In the worst-case scenario, the district would be short 22,000 acre feet during an extremely dry year. However, tentative contract terms call for the district to buy 56,000 acre feet a year. And Poseidon, for its part, has said a smaller project would not be economically feasible. The desalted water has been pegged at $1,800 an acre foot, while imported water costs $1,100 and local groundwater costs about $600.
While some environmentalists oppose any new desalination plants in the state, others are more selective. For instance, Orange County Coastkeeper opposes the Poseidon project but has endorsed a much smaller desalter proposed near Doheny State Beach. And the Surfrider Foundation opposes the Poseidon project but is neutral on Doheny.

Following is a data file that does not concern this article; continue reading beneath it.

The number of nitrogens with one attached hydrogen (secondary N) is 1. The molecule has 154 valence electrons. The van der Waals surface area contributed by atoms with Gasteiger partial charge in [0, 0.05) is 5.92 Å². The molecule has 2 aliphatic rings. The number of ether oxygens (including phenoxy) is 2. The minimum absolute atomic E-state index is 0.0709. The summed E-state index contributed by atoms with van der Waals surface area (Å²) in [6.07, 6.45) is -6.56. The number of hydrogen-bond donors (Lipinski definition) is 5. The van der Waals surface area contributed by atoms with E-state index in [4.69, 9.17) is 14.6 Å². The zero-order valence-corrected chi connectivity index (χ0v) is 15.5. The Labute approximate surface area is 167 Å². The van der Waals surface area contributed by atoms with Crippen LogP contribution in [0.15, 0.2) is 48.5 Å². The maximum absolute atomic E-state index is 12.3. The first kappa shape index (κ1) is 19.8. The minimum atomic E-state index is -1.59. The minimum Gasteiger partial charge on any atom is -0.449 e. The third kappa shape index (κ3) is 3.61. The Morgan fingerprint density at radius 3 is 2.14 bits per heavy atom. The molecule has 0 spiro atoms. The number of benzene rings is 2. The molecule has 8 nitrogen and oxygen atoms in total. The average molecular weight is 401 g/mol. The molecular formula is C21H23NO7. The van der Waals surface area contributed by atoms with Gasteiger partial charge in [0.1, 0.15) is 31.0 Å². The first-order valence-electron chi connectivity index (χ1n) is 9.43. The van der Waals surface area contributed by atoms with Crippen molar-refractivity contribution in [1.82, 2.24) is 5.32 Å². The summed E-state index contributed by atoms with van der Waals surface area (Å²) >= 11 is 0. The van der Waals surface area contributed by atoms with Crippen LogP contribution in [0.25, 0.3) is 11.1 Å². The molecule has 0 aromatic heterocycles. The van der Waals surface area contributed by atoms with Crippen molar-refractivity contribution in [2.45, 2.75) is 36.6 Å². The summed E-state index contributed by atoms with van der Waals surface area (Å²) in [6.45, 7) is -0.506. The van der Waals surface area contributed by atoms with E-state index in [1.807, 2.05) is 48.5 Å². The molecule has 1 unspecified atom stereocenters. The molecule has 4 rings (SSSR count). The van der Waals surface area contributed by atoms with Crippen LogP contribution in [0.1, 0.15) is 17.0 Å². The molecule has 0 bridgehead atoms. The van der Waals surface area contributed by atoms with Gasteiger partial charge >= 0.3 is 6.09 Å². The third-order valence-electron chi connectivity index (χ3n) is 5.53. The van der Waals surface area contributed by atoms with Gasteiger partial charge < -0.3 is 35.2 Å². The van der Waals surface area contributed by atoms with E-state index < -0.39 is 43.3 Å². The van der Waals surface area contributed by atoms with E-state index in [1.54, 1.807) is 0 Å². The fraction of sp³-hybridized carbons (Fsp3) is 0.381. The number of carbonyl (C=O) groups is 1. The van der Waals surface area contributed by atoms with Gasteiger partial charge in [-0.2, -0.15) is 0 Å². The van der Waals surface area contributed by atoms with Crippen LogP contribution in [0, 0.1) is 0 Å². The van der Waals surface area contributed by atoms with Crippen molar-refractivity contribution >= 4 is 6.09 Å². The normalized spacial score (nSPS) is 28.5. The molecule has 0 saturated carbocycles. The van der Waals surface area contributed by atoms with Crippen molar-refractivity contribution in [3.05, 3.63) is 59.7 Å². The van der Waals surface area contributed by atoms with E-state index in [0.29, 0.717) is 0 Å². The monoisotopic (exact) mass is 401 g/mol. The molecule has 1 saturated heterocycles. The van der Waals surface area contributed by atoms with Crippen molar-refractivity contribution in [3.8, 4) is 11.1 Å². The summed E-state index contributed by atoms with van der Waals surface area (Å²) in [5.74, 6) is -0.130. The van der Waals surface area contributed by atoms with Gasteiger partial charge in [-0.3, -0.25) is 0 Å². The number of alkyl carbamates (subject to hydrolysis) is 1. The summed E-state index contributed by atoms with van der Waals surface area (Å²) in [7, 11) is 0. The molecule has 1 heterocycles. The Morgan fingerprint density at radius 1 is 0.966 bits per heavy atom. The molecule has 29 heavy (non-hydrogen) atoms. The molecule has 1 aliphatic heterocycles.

Both groups note that Doheny proposal uses ocean-water intake technology that is far less harmful to marine life — technology that Poseidon says is not feasible in Huntington Beach. Additionally, the southern part of the county is almost entirely dependent on imported water while the area that would be served Poseidon imports only about 20% of its supply.
The Coastal Commission, meanwhile, has said that desalination has a role in meeting the state’s future water needs, but is none too pleased with the ballot proposal’s effort to neuter its authority.